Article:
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J Pediatr Surg. 1995 Feb;30(2):289-94; discussion 295.

Surgical management and outcome of locoregional neuroblastoma: comparison of the Childrens Cancer Group and the international staging systems.

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  • 1Department of Pediatric Surgery, Children's Hospital, Denver, CO, USA.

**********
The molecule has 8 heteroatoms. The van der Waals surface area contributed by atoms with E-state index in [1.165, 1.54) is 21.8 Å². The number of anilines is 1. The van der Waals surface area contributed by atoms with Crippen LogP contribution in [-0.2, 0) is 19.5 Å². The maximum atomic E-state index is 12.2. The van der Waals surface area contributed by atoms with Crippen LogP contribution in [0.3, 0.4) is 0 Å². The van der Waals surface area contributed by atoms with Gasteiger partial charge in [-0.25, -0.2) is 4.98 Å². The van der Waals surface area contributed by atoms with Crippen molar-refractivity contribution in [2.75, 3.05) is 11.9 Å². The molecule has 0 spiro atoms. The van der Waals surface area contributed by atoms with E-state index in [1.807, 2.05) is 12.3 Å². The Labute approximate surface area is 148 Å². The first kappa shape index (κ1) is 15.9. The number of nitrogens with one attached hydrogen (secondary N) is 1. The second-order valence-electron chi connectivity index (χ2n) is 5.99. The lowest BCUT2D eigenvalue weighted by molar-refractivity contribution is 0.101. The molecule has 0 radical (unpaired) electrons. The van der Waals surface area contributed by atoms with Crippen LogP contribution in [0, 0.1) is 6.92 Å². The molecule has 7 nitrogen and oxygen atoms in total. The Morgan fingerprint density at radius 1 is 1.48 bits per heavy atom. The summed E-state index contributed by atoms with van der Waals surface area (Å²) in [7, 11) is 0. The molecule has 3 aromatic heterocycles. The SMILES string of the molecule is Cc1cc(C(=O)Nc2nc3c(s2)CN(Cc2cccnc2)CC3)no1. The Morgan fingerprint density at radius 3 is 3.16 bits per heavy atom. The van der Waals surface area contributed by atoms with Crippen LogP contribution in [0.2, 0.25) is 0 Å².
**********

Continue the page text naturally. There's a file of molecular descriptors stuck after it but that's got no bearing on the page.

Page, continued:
Although precise anatomic staging is prognostically important in neuroblastoma, most widely employed staging systems remain incompatible. The International Neuroblastoma Staging System (INSS) was formulated to incorporate the basic elements of several systems to and define the significance of tumor resectability, anatomic "midline," and lymph node involvement. The authors sought to determine the applicability and value of the INSS compared with the classic Evans system. Between 1980 and 1992, 424 children with the diagnosis of local or regional neuroblastoma were entered in Childrens Cancer Group (CCG) clinical trials. The patients were assigned to Evans stage I, II, or III, by clinical and surgicopathologic assessment, and were treated uniformly by Group-wide therapy protocols. INSS stage 1, 2A, 2B, or 3, was applied, by retrospective analysis, to the children in the earlier studies, and by prospective evaluation of recent patients in the current studies. Survival and relapse-free survival (RFS) rates were determined and compared, based on age at diagnosis, extent of resection, and staging reassignment. All 87 Evans stage I patients were classified as INSS stage 1 and had a 92% 3-year RFS rate. Of the 144 Evans stage II patients, 65 also qualified as INSS stage 1 patients, with an 82% RFS rate. The other 79 stage II children remained in INSS stage 2A or 2B and had a 70% RFS rate (P = .10). Of the 193 Evans stage III patients, 24 were reassigned to INSS stage 1 (85% RFS rate) and 33 to stage 2A or 2B (65% survival rate; 61% RFS rate).(ABSTRACT TRUNCATED AT 250 WORDS)

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